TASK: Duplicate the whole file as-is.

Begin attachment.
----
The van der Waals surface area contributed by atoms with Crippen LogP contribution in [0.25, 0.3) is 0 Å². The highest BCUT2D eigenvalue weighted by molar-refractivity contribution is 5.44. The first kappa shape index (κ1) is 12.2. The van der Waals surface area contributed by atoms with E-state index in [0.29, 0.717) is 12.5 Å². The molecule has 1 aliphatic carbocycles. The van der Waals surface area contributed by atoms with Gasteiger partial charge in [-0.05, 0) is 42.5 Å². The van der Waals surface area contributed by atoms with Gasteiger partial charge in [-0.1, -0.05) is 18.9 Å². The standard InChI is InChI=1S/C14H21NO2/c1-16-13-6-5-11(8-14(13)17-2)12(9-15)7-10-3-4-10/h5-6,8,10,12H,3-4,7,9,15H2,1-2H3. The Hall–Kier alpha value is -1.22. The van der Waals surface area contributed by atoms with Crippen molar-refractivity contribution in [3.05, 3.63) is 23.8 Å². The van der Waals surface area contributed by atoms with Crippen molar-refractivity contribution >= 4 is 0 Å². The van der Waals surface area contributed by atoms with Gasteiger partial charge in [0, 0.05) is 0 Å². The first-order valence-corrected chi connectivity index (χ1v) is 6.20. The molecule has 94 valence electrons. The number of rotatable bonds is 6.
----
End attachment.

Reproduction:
The van der Waals surface area contributed by atoms with Crippen LogP contribution in [0.25, 0.3) is 0 Å². The highest BCUT2D eigenvalue weighted by molar-refractivity contribution is 5.44. The first kappa shape index (κ1) is 12.2. The van der Waals surface area contributed by atoms with E-state index in [0.29, 0.717) is 12.5 Å². The molecule has 1 aliphatic carbocycles. The van der Waals surface area contributed by atoms with Gasteiger partial charge in [-0.05, 0) is 42.5 Å². The van der Waals surface area contributed by atoms with Gasteiger partial charge in [-0.1, -0.05) is 18.9 Å². The standard InChI is InChI=1S/C14H21NO2/c1-16-13-6-5-11(8-14(13)17-2)12(9-15)7-10-3-4-10/h5-6,8,10,12H,3-4,7,9,15H2,1-2H3. The Hall–Kier alpha value is -1.22. The van der Waals surface area contributed by atoms with Crippen molar-refractivity contribution in [3.05, 3.63) is 23.8 Å². The van der Waals surface area contributed by atoms with Crippen molar-refractivity contribution >= 4 is 0 Å². The van der Waals surface area contributed by atoms with Gasteiger partial charge in [0, 0.05) is 0 Å². The first-order valence-corrected chi connectivity index (χ1v) is 6.20. The molecule has 94 valence electrons. The number of rotatable bonds is 6.